The Echinoid Directory

Lifestyle - heart urchins

Heart urchins are rarely seen because most live buried within the sediment of the sea floor. The one illustrated below (Echinocardium) is shown dissected out in life position about 10 cm below the sediment-water interface. Heart urchins have a dense coating of curved, overlapping spines which have the appearance of hair. The role of these spines is to keep the sediment away from the surface of the test. In this way the animal can maintain a water-filled space around itself that is crucial for respiration when living infaunally. Those living within fine silts and muds may in addition produce a mucous coat to prevent finer particles from clogging the burrow. In finer sediments water circulation can be very sluggish and respiration becomes a problem so these species typically construct and maintain an open passageway from the surface down to their burrow (this is visible in the photograph below). This passageway is constructed using specialised aboral tube-feet in the frontal ambulacrum, and the basal opening is maintained by apical spines that form a conical tuft.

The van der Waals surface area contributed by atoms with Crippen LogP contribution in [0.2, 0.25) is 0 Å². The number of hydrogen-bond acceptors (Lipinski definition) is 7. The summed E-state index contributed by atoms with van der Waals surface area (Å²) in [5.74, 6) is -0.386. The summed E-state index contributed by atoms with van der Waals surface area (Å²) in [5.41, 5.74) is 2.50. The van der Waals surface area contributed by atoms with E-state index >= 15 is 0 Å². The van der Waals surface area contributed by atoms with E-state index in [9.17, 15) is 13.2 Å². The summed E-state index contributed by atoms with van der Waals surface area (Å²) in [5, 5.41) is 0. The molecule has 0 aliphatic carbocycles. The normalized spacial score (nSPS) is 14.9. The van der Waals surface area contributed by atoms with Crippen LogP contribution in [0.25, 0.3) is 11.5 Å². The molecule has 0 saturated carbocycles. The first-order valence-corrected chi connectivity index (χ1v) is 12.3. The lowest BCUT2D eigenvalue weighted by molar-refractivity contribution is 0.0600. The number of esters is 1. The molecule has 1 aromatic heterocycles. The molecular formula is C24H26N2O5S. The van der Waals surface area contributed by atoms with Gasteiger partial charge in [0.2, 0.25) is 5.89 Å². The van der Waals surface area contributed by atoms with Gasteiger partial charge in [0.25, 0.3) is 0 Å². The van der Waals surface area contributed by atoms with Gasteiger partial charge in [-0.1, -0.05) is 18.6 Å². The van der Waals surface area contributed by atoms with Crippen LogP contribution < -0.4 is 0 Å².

Heart urchins feed on organic material found within the sediment that they burrow through, or on surface detritus drawn down into the burrow via the respiratory funnel by tube-feet and water currents. Their life span can be as much as 12 years, but is usually shorter. They have few predators when buried, but subtidal species are preyed upon by shorebirds, and some marine snails also feed on them.

The sexes are separate, although they cannot usually be distinguished by external appearance.